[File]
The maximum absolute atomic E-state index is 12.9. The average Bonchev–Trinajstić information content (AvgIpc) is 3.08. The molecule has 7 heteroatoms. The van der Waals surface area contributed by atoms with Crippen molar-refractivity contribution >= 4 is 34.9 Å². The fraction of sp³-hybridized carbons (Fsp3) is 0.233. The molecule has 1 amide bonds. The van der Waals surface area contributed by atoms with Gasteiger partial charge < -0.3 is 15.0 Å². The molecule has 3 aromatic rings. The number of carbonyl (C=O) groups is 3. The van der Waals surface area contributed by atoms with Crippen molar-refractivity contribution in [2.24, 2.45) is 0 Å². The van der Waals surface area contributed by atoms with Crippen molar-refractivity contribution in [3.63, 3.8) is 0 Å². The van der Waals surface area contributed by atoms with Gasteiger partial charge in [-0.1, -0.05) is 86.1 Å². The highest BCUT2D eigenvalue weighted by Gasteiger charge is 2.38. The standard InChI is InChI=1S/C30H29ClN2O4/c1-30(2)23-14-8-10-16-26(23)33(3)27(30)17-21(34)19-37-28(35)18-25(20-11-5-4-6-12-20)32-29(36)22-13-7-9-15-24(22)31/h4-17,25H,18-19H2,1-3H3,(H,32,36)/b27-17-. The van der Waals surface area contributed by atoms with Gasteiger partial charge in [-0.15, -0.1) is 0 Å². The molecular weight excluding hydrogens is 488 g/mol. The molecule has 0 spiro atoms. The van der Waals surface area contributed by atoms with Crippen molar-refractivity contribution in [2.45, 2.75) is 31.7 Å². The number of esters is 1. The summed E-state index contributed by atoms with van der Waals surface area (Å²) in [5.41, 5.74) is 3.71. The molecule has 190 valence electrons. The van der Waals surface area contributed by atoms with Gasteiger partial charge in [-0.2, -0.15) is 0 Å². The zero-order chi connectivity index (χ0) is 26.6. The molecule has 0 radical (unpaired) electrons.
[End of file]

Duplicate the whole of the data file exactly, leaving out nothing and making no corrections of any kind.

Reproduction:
The maximum absolute atomic E-state index is 12.9. The average Bonchev–Trinajstić information content (AvgIpc) is 3.08. The molecule has 7 heteroatoms. The van der Waals surface area contributed by atoms with Crippen molar-refractivity contribution >= 4 is 34.9 Å². The fraction of sp³-hybridized carbons (Fsp3) is 0.233. The molecule has 1 amide bonds. The van der Waals surface area contributed by atoms with Gasteiger partial charge < -0.3 is 15.0 Å². The molecule has 3 aromatic rings. The number of carbonyl (C=O) groups is 3. The van der Waals surface area contributed by atoms with Crippen molar-refractivity contribution in [2.24, 2.45) is 0 Å². The van der Waals surface area contributed by atoms with Crippen molar-refractivity contribution in [3.63, 3.8) is 0 Å². The van der Waals surface area contributed by atoms with Gasteiger partial charge in [-0.1, -0.05) is 86.1 Å². The highest BCUT2D eigenvalue weighted by Gasteiger charge is 2.38. The standard InChI is InChI=1S/C30H29ClN2O4/c1-30(2)23-14-8-10-16-26(23)33(3)27(30)17-21(34)19-37-28(35)18-25(20-11-5-4-6-12-20)32-29(36)22-13-7-9-15-24(22)31/h4-17,25H,18-19H2,1-3H3,(H,32,36)/b27-17-. The van der Waals surface area contributed by atoms with Gasteiger partial charge in [-0.15, -0.1) is 0 Å². The molecular weight excluding hydrogens is 488 g/mol. The molecule has 0 spiro atoms. The van der Waals surface area contributed by atoms with Crippen molar-refractivity contribution in [2.45, 2.75) is 31.7 Å². The number of esters is 1. The summed E-state index contributed by atoms with van der Waals surface area (Å²) in [5.41, 5.74) is 3.71. The molecule has 190 valence electrons. The van der Waals surface area contributed by atoms with Gasteiger partial charge in [-0.2, -0.15) is 0 Å². The zero-order chi connectivity index (χ0) is 26.6. The molecule has 0 radical (unpaired) electrons.